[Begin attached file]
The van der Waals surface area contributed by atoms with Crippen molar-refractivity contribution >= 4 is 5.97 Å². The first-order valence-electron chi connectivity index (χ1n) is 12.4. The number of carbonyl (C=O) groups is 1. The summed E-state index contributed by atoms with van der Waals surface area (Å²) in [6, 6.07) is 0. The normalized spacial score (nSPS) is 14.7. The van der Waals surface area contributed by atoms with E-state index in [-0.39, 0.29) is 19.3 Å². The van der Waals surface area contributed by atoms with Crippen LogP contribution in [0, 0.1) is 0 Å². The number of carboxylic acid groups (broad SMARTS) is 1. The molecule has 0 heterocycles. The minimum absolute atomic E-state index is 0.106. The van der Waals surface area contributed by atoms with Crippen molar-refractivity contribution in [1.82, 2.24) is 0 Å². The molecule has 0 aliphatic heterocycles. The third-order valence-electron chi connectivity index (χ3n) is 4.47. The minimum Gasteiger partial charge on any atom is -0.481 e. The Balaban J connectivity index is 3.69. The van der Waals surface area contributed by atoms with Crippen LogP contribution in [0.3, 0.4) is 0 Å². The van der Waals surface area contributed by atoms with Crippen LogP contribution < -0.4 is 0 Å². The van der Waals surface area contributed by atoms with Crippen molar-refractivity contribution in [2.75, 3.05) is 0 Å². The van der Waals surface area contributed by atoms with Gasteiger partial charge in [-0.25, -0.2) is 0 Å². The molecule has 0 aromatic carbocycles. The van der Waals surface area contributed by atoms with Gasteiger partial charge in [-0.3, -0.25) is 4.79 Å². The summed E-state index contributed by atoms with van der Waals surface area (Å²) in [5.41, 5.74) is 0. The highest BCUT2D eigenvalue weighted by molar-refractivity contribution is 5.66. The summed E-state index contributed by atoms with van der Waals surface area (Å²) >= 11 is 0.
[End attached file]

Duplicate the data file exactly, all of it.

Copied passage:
The van der Waals surface area contributed by atoms with Crippen molar-refractivity contribution >= 4 is 5.97 Å². The first-order valence-electron chi connectivity index (χ1n) is 12.4. The number of carbonyl (C=O) groups is 1. The summed E-state index contributed by atoms with van der Waals surface area (Å²) in [6, 6.07) is 0. The normalized spacial score (nSPS) is 14.7. The van der Waals surface area contributed by atoms with E-state index in [-0.39, 0.29) is 19.3 Å². The van der Waals surface area contributed by atoms with Crippen LogP contribution in [0, 0.1) is 0 Å². The number of carboxylic acid groups (broad SMARTS) is 1. The molecule has 0 heterocycles. The minimum absolute atomic E-state index is 0.106. The van der Waals surface area contributed by atoms with Crippen molar-refractivity contribution in [1.82, 2.24) is 0 Å². The molecule has 0 aliphatic heterocycles. The third-order valence-electron chi connectivity index (χ3n) is 4.47. The minimum Gasteiger partial charge on any atom is -0.481 e. The Balaban J connectivity index is 3.69. The van der Waals surface area contributed by atoms with Crippen LogP contribution in [0.3, 0.4) is 0 Å². The van der Waals surface area contributed by atoms with Crippen LogP contribution < -0.4 is 0 Å². The van der Waals surface area contributed by atoms with Crippen molar-refractivity contribution in [2.75, 3.05) is 0 Å². The van der Waals surface area contributed by atoms with Gasteiger partial charge in [-0.25, -0.2) is 0 Å². The molecule has 0 aromatic carbocycles. The van der Waals surface area contributed by atoms with Gasteiger partial charge in [-0.3, -0.25) is 4.79 Å². The summed E-state index contributed by atoms with van der Waals surface area (Å²) in [5.41, 5.74) is 0. The highest BCUT2D eigenvalue weighted by molar-refractivity contribution is 5.66. The summed E-state index contributed by atoms with van der Waals surface area (Å²) >= 11 is 0.